What do you do when the last treatment is over and those weeks and weeks of medical visits and appointments are no longer on your calendar? What's next?
This video is a great reminder for both patients and those who love them of the ongoing challenges following a cancer diagnosis. The uncertainty, the long term impact of treatments and the need to redefine your future and your priorities are topics that deserve compassionate conversation. Having people in your life willing to listen long after the acute treatment is over is important. Life will be forever changed in a multitude of ways - some wonderfully postive and some that create challenges. If you are a patient who has had cancer, seek support from someone who cares and get clear information on exactly what type of follow up you need. If you are the friend or family member of someone finishing cancer treatment, stay connected. Ask how they are, give them space to share their concerns, and don't expect them to always have an upbeat and grateful attitude. Their journey might be more like a roller coaster but stay on the journey with them and share the ride where you can.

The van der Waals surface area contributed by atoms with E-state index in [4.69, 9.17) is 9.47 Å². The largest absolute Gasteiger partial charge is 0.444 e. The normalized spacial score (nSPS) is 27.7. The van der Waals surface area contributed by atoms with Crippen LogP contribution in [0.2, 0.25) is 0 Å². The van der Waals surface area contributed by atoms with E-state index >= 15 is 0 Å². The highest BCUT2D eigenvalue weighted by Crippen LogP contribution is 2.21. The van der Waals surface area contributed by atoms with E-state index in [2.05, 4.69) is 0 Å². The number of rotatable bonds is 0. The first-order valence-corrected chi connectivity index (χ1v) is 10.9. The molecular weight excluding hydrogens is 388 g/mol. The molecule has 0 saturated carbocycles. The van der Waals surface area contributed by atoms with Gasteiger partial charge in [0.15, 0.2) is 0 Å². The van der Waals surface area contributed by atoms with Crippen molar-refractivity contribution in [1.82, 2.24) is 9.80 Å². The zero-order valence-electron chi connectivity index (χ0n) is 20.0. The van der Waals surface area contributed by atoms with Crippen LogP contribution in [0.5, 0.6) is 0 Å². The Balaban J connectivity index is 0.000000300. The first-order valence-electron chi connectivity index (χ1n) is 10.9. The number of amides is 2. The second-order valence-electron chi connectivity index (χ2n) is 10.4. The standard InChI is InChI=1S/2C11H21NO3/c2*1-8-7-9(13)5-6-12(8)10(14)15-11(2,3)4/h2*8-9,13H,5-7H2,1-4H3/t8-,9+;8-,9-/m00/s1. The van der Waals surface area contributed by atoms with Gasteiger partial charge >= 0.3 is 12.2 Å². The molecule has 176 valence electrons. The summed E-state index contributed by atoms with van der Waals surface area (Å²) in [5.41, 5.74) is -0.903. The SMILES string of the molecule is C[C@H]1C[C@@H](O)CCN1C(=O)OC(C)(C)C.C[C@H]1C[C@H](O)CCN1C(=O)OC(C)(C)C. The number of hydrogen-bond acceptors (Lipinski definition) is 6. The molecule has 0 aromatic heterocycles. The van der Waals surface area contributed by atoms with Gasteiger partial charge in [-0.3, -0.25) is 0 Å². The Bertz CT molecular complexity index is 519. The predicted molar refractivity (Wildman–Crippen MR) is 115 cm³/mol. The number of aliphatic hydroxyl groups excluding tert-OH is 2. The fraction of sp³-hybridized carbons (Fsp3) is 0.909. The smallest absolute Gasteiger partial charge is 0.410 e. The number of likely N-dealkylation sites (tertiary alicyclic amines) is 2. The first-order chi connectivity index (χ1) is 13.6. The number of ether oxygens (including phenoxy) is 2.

I was struck as I watched the video by of how well it also speaks to my own health challenges. While I am grateful not to have had cancer, my autoimmune disease also creates a roller coaster experience for me. My health changes week to week and, sometimes, even day to day but my challenges aren't visible to most people. After almost 25 years, the topic of my health is a rather old story but one that poses real experiences for me to this day. I value so much the people who continue to give space to my conversations on my health, my frustrations, my successes, my limitations and my irritation at the journey. It is wonderful to have people in my life who see me as I am and are willing to offer empathy and support when I need it. Most days I am grateful for all that I have and I certainly know that my situation could be a great deal more difficult, but long standing challenges of any kind can be exhausting and I am getting so much better at slowing down my life and concerning my energy for what really matters. One of the many gifts of my illness.